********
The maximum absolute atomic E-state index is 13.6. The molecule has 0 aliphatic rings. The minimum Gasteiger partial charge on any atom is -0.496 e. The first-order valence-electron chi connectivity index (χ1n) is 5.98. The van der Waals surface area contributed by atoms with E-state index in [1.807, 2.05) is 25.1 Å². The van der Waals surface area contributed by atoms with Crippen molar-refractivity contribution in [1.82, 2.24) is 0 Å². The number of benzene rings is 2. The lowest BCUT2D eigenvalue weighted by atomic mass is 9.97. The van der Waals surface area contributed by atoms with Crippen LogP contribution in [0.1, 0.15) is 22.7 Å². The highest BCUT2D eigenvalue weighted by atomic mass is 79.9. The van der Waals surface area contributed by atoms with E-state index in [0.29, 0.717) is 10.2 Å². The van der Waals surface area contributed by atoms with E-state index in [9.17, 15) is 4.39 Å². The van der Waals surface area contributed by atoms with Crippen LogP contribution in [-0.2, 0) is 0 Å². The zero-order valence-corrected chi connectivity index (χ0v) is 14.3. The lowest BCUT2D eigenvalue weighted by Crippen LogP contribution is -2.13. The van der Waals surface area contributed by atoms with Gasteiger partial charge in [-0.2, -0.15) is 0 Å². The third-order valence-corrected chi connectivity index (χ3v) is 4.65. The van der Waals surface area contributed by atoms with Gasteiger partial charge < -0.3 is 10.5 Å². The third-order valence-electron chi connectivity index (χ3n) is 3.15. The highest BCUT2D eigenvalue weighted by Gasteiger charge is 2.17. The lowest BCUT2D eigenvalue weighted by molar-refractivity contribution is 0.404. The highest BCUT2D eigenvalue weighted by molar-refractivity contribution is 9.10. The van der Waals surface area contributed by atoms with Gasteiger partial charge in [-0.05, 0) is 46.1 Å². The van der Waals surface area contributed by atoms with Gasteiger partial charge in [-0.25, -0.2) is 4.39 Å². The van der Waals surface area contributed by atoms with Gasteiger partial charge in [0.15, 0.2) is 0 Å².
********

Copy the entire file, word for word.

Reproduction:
The maximum absolute atomic E-state index is 13.6. The molecule has 0 aliphatic rings. The minimum Gasteiger partial charge on any atom is -0.496 e. The first-order valence-electron chi connectivity index (χ1n) is 5.98. The van der Waals surface area contributed by atoms with E-state index in [1.807, 2.05) is 25.1 Å². The van der Waals surface area contributed by atoms with Crippen molar-refractivity contribution in [1.82, 2.24) is 0 Å². The number of benzene rings is 2. The lowest BCUT2D eigenvalue weighted by atomic mass is 9.97. The van der Waals surface area contributed by atoms with Crippen LogP contribution in [0.1, 0.15) is 22.7 Å². The highest BCUT2D eigenvalue weighted by atomic mass is 79.9. The van der Waals surface area contributed by atoms with E-state index in [0.29, 0.717) is 10.2 Å². The van der Waals surface area contributed by atoms with E-state index in [9.17, 15) is 4.39 Å². The van der Waals surface area contributed by atoms with Crippen LogP contribution in [-0.2, 0) is 0 Å². The zero-order valence-corrected chi connectivity index (χ0v) is 14.3. The lowest BCUT2D eigenvalue weighted by Crippen LogP contribution is -2.13. The van der Waals surface area contributed by atoms with Gasteiger partial charge in [-0.2, -0.15) is 0 Å². The third-order valence-corrected chi connectivity index (χ3v) is 4.65. The van der Waals surface area contributed by atoms with Gasteiger partial charge < -0.3 is 10.5 Å². The third-order valence-electron chi connectivity index (χ3n) is 3.15. The highest BCUT2D eigenvalue weighted by Gasteiger charge is 2.17. The lowest BCUT2D eigenvalue weighted by molar-refractivity contribution is 0.404. The highest BCUT2D eigenvalue weighted by molar-refractivity contribution is 9.10. The van der Waals surface area contributed by atoms with Gasteiger partial charge in [-0.05, 0) is 46.1 Å². The van der Waals surface area contributed by atoms with Gasteiger partial charge in [-0.25, -0.2) is 4.39 Å². The van der Waals surface area contributed by atoms with Gasteiger partial charge in [0.15, 0.2) is 0 Å².